Quilting needles have a thin, tapered shaft with a slightly rounded point on the end. It’s designed to pierce through several layers of fabric at the same time without damaging them. These needles come in 75/11, 80/12, 90/14 and have a green stripe on it to signify that it’s a quilting needle. The finer your fabric weight, the lower the needle size to use. I’ve read many reviews that Schmetz needles are a great option at a reasonable price. There are pricier options but these do just as well for quilting for beginners and experienced alike.
A strong thread if crucial for quilting since most quilts must withstand wear and tear in addition to washing. The thread is what holds it all together after all. Start with a simple, strong thread and save the speciality threads (metallics and transparent threads are harder to work) for later. Here is an example of a good cotton thread for quilting by Aurifil.
Since quilts must stand up to everyday use and washing, use a cotton fabric that is sturdy, high in quality, and doesn’t stretch. This will be easier to work with than jersey or silk that need to be reinforced in order to keep their shape and stay in place during the quilting process. Quilting cotton has a tighter weave than regular cotton and is (no surprise) preferred by many quilters.
Quilting for beginners tip – one way to make your first quilt easier to start is to chose a pre-cut bundle of fabric. Usually you can find them in coordinating colors and patterns.
Here is an example of a vibrant, fun pre-cut bundle in an assortment of colors by the beloved Tula Pink. If you don’t yet know Tula Pink, look her up. Her designs inspire a cult-like following and out of print patterns command outrageous prices on the secondary market.
Like any sewing job, quilting also requires accurate measurement and cutting. The best way to cut fabric for quilting is to use a rotary cutter. It has a handle with a sharp circular blade to cut different layers of fabric simultaneously, making it quicker and easier to cut fabric for patchwork. It also ensures that the shape and size of all the fabric pieces are the same. This rotary cutter by Olfa is sharp enough to cut through more than 6 layers of fabric, maximizing the speed of your cutting work while minimizing hand / wrist fatigue. It is ergonomic and has a safety lock too.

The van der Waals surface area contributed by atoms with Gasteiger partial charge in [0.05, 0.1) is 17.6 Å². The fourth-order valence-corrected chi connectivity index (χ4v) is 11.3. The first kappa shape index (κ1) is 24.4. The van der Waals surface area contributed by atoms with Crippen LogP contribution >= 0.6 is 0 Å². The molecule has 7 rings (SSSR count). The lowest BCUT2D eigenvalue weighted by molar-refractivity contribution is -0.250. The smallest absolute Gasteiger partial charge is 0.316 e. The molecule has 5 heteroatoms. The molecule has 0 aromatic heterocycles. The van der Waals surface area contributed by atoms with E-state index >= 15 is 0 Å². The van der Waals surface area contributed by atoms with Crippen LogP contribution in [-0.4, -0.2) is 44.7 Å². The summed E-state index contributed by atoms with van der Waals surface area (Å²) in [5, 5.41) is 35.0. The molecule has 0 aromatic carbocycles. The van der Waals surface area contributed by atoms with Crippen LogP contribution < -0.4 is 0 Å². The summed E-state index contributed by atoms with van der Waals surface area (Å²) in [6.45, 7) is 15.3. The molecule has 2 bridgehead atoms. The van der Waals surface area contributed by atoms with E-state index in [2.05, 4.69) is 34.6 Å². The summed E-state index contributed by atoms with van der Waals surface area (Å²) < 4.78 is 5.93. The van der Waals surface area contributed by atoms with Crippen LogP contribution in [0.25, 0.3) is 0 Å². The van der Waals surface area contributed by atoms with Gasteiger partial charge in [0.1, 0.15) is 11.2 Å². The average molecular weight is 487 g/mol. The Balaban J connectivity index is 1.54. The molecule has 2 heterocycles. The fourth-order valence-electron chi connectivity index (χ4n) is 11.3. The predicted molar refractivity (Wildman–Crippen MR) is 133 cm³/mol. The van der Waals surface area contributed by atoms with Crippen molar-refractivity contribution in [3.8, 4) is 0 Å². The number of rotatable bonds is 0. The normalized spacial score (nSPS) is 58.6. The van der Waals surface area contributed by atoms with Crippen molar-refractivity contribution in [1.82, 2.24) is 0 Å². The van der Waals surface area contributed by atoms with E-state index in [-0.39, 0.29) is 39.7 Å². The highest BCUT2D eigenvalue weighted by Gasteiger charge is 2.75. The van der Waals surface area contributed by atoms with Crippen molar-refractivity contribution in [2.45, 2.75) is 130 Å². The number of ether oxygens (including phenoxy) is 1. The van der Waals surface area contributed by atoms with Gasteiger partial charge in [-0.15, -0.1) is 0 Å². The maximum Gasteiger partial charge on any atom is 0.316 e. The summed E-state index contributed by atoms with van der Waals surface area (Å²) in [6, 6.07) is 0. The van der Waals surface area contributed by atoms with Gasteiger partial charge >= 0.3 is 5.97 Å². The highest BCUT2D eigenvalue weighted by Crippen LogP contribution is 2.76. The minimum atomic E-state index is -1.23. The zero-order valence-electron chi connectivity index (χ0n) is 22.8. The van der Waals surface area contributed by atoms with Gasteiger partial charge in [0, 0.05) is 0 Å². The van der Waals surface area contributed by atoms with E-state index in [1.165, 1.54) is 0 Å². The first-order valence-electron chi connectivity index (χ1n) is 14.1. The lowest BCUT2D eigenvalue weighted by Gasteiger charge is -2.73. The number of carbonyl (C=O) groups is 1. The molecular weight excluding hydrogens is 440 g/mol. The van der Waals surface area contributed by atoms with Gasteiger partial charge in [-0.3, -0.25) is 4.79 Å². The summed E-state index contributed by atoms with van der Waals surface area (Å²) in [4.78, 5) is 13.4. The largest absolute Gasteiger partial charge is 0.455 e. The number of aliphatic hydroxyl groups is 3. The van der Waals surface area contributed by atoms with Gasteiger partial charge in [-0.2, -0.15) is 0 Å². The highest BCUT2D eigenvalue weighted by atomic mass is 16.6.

Self-Healing Cutting Mat
Self-healing cutting mats provide a solid surface to cut on and protect the surface of your sewing station from damage – as well as the mat itself. This mat from Olfa also comes with measuring rulers on each side to help cut the fabric to proper measurements.
Another essential quilting tool is a quilting ruler. Most quilting rulers are transparent and have 1/4-inch increments allowing you to measure and got the fabric accurately. These rulers also have quilting specific markings such as grids and 45-degree diagonal lines.
This ruler features neon colored markings for easy visibility no matter what fabric you are working with.
Iron and Ironing Board
You will need an iron and an ironing board to press the fabric so that it lays flat when doing patchwork. You do not have to buy a special iron. The one that you own should work fine. Many long time quilters decide to invest in a super high quality iron for their quilting work but you don’t need to worry about that to get started.
The most important quality for scissors is how sharp they are. ONLY use them on fabric to maintain their sharpness. Using a sewist or quilter’s fabric scissors for anything besides cutting fabric is a crime, punishable by hours of yelling. Or so I hear. Here is an example of a standard pair of fabric shears for your reference.
Batting or Wadding
Batting or wadding is the insulation material between two layers of fabric in a quilt. There are different types of wadding materials available, including polyester wool and bamboo fibers.
Here is an example of batting fabric that you can purchase online.
Quilting pins are necessary for holding things together. They are sharp and thin – perfect for using in multiple layers of fabric. If you will be ironing while the pins are still in the fabric, consider getting glass beaded needles which are heat resistant. Here is an example of pins that are good for quilting.
Seam rippers are essential for unpicking. No matter how talented and experienced you are, you’ll always find a need to unpick a seam or two. This is my absolute favorite tool in the world. Here is an example of a standard seam ripper.
Now that you know what quilting essentials you need let us introduce you to types of quilting.
Types of Quilting
As the name suggests, hand quilting requires you to stitch by hand. It is a slow and methodical process. It is the classical method of quilting where you sew the fabric piece by piece. For hand quilting, you can use a hoop or not – depends on the pattern and design of the quilt.
While quilting machines offer convenience, some people still choose to quilt by hand as it gives more freedom to choose custom stitches. You can choose to use large or small stitches as per your liking.
You can either use a sewing machine to piece together the top layer as well as to quilt the fabric sandwich. Like any other machine, it will speed up the process and make things a lot easier. Remember that each brand and model have different features, so pick the one that works best for you.
Free Motion Quilting
Free motion quilting allows you to move the fabric in any direction so that you can create stitches in whatever design pattern you want. Your sewing machine must be able to lower the feed dogs so that there isn’t resistance or any pushing of the fabric. Once the feed dogs are lowered, you can use your free motion presser foot to be in full control of the fabric and stitching to maneuver the fabric in any way that you want.